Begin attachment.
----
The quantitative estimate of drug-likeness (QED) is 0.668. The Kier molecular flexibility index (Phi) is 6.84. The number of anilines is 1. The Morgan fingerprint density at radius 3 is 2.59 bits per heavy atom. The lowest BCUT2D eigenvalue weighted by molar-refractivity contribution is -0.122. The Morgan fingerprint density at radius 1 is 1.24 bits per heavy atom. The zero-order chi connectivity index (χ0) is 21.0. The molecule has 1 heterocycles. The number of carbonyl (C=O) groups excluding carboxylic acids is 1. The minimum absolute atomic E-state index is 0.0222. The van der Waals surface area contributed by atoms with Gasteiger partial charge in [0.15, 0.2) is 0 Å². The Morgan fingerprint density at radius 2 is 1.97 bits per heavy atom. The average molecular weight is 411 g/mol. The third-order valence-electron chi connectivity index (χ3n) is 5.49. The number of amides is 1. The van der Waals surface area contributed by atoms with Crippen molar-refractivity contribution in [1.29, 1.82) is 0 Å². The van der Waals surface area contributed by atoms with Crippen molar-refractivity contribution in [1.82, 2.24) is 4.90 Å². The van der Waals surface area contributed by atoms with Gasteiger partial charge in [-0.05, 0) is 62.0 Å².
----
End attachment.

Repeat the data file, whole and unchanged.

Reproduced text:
The quantitative estimate of drug-likeness (QED) is 0.668. The Kier molecular flexibility index (Phi) is 6.84. The number of anilines is 1. The Morgan fingerprint density at radius 3 is 2.59 bits per heavy atom. The lowest BCUT2D eigenvalue weighted by molar-refractivity contribution is -0.122. The Morgan fingerprint density at radius 1 is 1.24 bits per heavy atom. The zero-order chi connectivity index (χ0) is 21.0. The molecule has 1 heterocycles. The number of carbonyl (C=O) groups excluding carboxylic acids is 1. The minimum absolute atomic E-state index is 0.0222. The van der Waals surface area contributed by atoms with Gasteiger partial charge in [0.15, 0.2) is 0 Å². The Morgan fingerprint density at radius 2 is 1.97 bits per heavy atom. The average molecular weight is 411 g/mol. The third-order valence-electron chi connectivity index (χ3n) is 5.49. The number of amides is 1. The van der Waals surface area contributed by atoms with Crippen molar-refractivity contribution in [1.29, 1.82) is 0 Å². The van der Waals surface area contributed by atoms with Crippen molar-refractivity contribution in [1.82, 2.24) is 4.90 Å². The van der Waals surface area contributed by atoms with Gasteiger partial charge in [-0.05, 0) is 62.0 Å².